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How to Bake Fish in the Oven?

Many people think that baking fish is difficult, especially if you’re looking for moist, tasty results. That isn’t true. There are a variety of recipes that give you a fantastic meal.

The basics for baking a flaky, moist fish are the same no matter the recipe. Locate the freshest fish possible for the best result. Always check cooking times, because the cooking of the fish varies according to its thickness, whatever recipe for baking you are following. The general rule is: for every inch (at the thickest part of the fish) allow 10 minutes’ baking time. Fillets average 15 minutes baking time, while fish steaks bake between 10-15 minutes.

You must take into account the type of fish you are cooking. Different fish varieties need special consideration when baking. Cod, haddock, or plaice are lean fish which don’t contain much fat within the meat. Special effort needs to be taken to ensure the fish doesn’t dry out. These fish are best baked with a small amount of liquid which could be water, wine, butter, milk, lemon, lime or orange juice, or olive and canola oil. Herbs add flavor and aroma, also tomatoes, chopped vegetables, or onions for variety.

Coating the fish with flour or breadcrumbs also protects the flesh from drying as it bakes. Wrapping the fish in foil keeps the moisture in, similar to steaming, and cuts down on cleaning time. Spray the foil with olive oil spray, season the fish with Mrs. Dash and some squeezed lemon juice. Put the fish on the foil, fold the sides around the fish and seal at the top. In a preheated oven cook the fish for the calculated time, until the meat is firm and white. When baking a whole fish in foil, be sure it has been properly cleaned, scaled and gutted. Cooking a whole fish can take longer than a piece only: 40-50 minutes is usually needed. Calculating the time is also another method consisting of 15 minutes per ½ kilo plus an additional 15 minutes.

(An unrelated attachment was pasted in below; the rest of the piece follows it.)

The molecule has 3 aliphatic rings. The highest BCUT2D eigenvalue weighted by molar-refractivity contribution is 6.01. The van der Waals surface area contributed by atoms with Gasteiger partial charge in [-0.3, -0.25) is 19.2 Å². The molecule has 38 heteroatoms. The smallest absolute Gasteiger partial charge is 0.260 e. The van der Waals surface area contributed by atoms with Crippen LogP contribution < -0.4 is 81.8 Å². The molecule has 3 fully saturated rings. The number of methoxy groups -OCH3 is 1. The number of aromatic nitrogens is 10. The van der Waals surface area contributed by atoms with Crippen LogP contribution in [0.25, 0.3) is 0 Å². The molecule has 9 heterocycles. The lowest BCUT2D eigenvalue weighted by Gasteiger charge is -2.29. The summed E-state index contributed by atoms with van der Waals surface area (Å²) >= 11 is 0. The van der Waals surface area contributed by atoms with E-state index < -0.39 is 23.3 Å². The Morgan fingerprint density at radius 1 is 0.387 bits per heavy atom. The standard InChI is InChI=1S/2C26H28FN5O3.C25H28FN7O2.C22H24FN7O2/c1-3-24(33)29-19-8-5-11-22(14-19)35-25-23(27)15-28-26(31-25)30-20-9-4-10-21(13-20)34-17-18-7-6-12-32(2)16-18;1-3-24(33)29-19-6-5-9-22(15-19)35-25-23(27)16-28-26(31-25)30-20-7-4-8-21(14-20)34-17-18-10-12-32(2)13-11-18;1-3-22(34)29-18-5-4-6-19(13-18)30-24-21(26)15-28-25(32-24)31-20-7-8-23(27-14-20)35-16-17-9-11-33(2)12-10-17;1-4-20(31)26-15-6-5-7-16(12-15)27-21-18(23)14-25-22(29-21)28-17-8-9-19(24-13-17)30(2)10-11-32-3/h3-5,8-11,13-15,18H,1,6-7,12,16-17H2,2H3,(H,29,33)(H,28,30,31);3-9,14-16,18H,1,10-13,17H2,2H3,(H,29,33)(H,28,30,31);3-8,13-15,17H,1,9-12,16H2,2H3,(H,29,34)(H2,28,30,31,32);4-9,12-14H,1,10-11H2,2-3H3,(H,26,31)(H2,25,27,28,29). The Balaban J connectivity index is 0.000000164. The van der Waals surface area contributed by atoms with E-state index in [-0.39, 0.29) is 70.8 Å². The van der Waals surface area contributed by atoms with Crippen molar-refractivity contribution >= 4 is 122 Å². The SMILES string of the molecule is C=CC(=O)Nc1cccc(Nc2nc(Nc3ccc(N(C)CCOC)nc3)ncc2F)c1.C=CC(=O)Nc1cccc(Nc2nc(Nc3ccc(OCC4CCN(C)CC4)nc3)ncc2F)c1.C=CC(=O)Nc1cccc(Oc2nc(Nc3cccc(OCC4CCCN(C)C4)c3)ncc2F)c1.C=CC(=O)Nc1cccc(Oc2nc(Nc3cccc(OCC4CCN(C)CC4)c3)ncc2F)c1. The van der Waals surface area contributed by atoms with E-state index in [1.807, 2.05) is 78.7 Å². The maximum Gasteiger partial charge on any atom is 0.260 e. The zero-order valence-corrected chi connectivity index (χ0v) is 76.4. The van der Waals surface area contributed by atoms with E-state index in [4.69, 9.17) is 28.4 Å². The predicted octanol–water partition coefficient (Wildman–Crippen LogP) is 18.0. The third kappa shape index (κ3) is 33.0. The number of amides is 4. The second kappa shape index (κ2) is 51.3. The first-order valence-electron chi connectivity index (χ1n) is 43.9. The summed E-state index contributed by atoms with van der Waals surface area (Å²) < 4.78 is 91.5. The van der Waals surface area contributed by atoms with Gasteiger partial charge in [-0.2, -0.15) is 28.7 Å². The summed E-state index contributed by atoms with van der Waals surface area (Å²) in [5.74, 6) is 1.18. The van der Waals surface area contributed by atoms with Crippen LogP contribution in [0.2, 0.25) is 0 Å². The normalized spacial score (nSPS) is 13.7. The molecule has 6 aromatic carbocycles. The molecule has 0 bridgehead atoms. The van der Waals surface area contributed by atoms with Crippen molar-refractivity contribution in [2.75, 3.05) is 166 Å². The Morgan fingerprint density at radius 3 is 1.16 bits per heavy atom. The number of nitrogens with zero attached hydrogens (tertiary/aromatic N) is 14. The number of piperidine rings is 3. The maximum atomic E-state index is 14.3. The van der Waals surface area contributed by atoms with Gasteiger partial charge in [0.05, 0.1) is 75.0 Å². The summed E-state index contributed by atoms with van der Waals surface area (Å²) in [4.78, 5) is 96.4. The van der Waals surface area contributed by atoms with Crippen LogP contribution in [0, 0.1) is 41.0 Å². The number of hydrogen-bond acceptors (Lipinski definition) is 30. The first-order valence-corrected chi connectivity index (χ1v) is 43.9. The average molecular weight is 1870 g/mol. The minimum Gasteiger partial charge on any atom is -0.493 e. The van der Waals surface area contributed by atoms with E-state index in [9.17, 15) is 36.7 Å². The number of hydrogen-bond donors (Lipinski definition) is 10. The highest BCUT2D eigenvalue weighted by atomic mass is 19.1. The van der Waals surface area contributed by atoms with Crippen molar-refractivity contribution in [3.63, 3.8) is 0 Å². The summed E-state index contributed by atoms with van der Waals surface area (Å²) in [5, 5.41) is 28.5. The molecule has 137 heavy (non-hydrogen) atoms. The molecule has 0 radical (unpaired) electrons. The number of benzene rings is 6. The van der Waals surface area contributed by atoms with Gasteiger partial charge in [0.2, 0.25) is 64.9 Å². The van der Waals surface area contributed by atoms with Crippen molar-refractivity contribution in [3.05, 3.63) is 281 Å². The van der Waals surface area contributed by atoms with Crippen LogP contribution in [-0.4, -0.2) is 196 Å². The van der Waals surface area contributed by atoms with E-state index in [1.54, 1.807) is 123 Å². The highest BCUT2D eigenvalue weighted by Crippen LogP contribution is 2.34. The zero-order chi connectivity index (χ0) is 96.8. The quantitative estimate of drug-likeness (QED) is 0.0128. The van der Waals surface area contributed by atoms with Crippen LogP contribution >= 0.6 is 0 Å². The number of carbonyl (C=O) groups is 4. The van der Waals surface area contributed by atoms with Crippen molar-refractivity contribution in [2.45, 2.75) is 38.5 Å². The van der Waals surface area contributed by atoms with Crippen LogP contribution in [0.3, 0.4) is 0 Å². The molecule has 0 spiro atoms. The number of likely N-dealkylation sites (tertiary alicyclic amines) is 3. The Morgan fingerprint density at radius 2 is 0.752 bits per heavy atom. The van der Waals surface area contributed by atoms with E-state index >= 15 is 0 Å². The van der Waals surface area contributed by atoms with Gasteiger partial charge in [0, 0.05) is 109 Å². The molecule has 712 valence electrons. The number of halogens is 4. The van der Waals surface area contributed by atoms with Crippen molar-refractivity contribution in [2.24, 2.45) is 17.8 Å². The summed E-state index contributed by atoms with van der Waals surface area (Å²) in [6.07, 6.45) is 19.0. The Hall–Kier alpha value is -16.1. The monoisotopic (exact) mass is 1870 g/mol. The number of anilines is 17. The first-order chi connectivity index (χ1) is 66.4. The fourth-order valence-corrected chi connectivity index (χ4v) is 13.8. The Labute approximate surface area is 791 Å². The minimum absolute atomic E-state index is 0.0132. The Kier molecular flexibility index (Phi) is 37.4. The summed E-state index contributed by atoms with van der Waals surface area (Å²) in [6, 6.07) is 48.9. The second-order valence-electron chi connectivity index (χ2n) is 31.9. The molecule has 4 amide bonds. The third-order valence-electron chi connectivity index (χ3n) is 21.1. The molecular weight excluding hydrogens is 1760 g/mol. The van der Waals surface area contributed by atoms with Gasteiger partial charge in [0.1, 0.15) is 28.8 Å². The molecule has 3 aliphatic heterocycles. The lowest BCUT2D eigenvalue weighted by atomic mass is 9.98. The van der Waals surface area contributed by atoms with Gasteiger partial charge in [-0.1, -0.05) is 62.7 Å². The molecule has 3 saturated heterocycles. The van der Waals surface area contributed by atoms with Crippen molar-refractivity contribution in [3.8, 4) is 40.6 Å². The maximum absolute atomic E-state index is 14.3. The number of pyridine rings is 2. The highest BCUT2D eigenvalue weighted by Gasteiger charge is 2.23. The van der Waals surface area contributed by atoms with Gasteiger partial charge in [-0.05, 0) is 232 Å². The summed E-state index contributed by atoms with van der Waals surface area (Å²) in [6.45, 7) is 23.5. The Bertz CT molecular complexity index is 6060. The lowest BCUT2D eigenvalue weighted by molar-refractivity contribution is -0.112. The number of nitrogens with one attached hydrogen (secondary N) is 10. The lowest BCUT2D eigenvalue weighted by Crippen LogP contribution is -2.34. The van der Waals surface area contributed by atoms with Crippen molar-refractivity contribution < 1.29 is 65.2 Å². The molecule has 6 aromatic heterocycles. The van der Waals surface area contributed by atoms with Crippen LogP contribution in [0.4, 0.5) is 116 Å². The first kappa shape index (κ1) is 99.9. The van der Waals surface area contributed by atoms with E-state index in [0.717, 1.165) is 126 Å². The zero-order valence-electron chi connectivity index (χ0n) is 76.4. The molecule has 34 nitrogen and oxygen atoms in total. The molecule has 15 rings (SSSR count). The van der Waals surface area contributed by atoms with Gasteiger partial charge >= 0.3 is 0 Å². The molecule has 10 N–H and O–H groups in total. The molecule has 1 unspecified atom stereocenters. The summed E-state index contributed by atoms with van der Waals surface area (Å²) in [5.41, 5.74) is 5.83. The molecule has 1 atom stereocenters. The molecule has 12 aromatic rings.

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Large round fish like grey mullet or sea bass, must have several diagonal cuts into the fish so it will cook more quickly, and evenly. It also helps the fish to keep its original shape. Brush the top with melted butter and sprinkle with lemon juice and herbs, or put the lemon and seasoning in the body cavity.

Stuffing is another way to retain moisture in your fish while it bakes. Two ounces of fresh breadcrumbs, salt and pepper, some chopped parsley, chopped bacon, a little beaten egg and some milk when mixed together, forms a paste used to stuff the fish. A cooked stuffing is also popular. Melt butter, adding chopped onions and celery; after warming in a frying pan, add to chopped herbs, breadcrumbs, and salt and pepper mixing thoroughly.

Just baking alone, there are hundreds of delicious recipes to try. Check any cookbook for the section on baked fish and find some that will appeal to your family. Then you can easily improve their health and meal variety by adding more fish to their diet!

Making your own tartar sauce while the fish bakes is an easy task. Just mix together 1 cup mayonnaise, 1 Tbsp. green relish, and 1 Tbsp. chopped parsley. Mix well and chill. Then it is ready for the fish.

A hot cheese sauce is another family favorite with fish. Make a medium white sauce with milk, add grated cheese and stir until melted completely. Pour this warm over the fish when you are ready to serve. Baked fish will become a family favorite in no time.

Neil

Neil Wardlow has been writing professionally since 1989. Neil discovered he enjoyed writing when he suffered an injury during his 15-year building construction career. Neil now writes full-time, whenever he’s not occupied with entertaining family and friends, growing things, or making repairs in and around his beautiful ranch house.



  • eimmer

    Just bake it, no temperature?

  • PennyV

    Eimmer, I think Neil just intended to impart general ideas on how to bake fish, and that he meant for his readers to follow the specific instructions given in the recipe the reader was using. However, fish is usually baked in the range of 400-450 degrees, depending on the recipe you’re using. Here’s another THF article that covers baking fish, that does tell the temperature to bake fish at: http://thehousingforum.com/how-long-to-bake-fish/